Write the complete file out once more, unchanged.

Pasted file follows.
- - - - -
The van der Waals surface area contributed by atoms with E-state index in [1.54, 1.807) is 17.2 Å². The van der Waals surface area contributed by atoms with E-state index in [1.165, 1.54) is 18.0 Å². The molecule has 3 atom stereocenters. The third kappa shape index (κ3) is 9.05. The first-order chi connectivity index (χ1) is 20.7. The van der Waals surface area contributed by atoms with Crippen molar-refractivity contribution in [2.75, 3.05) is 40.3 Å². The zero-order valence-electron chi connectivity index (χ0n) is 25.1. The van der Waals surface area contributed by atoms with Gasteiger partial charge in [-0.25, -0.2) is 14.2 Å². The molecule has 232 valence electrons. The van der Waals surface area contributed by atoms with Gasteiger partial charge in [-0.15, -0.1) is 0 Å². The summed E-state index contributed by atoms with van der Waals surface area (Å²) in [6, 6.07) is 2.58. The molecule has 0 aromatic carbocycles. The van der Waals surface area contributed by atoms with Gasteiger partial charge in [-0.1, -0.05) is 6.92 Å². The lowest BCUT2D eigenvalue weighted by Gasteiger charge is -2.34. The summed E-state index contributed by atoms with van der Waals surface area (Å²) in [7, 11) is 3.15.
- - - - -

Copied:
The van der Waals surface area contributed by atoms with E-state index in [1.54, 1.807) is 17.2 Å². The van der Waals surface area contributed by atoms with E-state index in [1.165, 1.54) is 18.0 Å². The molecule has 3 atom stereocenters. The third kappa shape index (κ3) is 9.05. The first-order chi connectivity index (χ1) is 20.7. The van der Waals surface area contributed by atoms with Crippen molar-refractivity contribution in [2.75, 3.05) is 40.3 Å². The zero-order valence-electron chi connectivity index (χ0n) is 25.1. The van der Waals surface area contributed by atoms with Gasteiger partial charge in [-0.25, -0.2) is 14.2 Å². The molecule has 232 valence electrons. The van der Waals surface area contributed by atoms with Gasteiger partial charge in [-0.15, -0.1) is 0 Å². The summed E-state index contributed by atoms with van der Waals surface area (Å²) in [6, 6.07) is 2.58. The molecule has 0 aromatic carbocycles. The van der Waals surface area contributed by atoms with Gasteiger partial charge in [-0.1, -0.05) is 6.92 Å². The lowest BCUT2D eigenvalue weighted by Gasteiger charge is -2.34. The summed E-state index contributed by atoms with van der Waals surface area (Å²) in [7, 11) is 3.15.